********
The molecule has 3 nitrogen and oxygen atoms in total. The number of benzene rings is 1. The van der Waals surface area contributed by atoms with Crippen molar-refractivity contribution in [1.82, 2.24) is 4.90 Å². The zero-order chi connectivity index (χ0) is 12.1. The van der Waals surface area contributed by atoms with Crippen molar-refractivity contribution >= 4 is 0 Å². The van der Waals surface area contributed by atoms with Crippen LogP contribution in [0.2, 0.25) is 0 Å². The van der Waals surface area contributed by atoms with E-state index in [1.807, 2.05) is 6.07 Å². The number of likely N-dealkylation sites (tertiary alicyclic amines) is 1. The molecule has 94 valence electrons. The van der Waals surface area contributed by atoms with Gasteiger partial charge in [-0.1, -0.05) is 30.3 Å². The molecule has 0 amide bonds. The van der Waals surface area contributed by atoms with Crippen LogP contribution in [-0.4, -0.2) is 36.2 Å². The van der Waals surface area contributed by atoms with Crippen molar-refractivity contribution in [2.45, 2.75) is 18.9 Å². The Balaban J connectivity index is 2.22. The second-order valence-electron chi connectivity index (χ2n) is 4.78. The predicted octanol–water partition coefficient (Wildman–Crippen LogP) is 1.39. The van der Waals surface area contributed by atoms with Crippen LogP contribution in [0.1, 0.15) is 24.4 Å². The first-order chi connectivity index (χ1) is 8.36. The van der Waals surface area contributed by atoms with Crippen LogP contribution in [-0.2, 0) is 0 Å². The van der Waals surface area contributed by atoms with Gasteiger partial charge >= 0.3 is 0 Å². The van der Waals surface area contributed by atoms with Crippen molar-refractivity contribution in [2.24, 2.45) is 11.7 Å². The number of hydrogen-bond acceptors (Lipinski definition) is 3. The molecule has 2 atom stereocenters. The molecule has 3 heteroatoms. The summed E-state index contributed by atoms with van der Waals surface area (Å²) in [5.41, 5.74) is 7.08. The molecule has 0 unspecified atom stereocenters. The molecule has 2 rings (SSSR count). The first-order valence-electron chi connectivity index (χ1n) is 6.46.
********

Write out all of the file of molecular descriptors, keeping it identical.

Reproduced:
The molecule has 3 nitrogen and oxygen atoms in total. The number of benzene rings is 1. The van der Waals surface area contributed by atoms with Crippen molar-refractivity contribution in [1.82, 2.24) is 4.90 Å². The zero-order chi connectivity index (χ0) is 12.1. The van der Waals surface area contributed by atoms with Crippen molar-refractivity contribution >= 4 is 0 Å². The van der Waals surface area contributed by atoms with Crippen LogP contribution in [0.2, 0.25) is 0 Å². The van der Waals surface area contributed by atoms with E-state index in [1.807, 2.05) is 6.07 Å². The number of likely N-dealkylation sites (tertiary alicyclic amines) is 1. The molecule has 94 valence electrons. The van der Waals surface area contributed by atoms with Gasteiger partial charge in [-0.1, -0.05) is 30.3 Å². The molecule has 0 amide bonds. The van der Waals surface area contributed by atoms with Crippen LogP contribution in [-0.4, -0.2) is 36.2 Å². The van der Waals surface area contributed by atoms with Crippen molar-refractivity contribution in [2.45, 2.75) is 18.9 Å². The Balaban J connectivity index is 2.22. The second-order valence-electron chi connectivity index (χ2n) is 4.78. The predicted octanol–water partition coefficient (Wildman–Crippen LogP) is 1.39. The van der Waals surface area contributed by atoms with Crippen LogP contribution in [0.1, 0.15) is 24.4 Å². The first-order chi connectivity index (χ1) is 8.36. The van der Waals surface area contributed by atoms with Crippen LogP contribution in [-0.2, 0) is 0 Å². The van der Waals surface area contributed by atoms with Gasteiger partial charge >= 0.3 is 0 Å². The van der Waals surface area contributed by atoms with Crippen molar-refractivity contribution in [2.24, 2.45) is 11.7 Å². The number of hydrogen-bond acceptors (Lipinski definition) is 3. The molecule has 2 atom stereocenters. The molecule has 3 heteroatoms. The summed E-state index contributed by atoms with van der Waals surface area (Å²) in [5.41, 5.74) is 7.08. The molecule has 0 unspecified atom stereocenters. The molecule has 2 rings (SSSR count). The first-order valence-electron chi connectivity index (χ1n) is 6.46.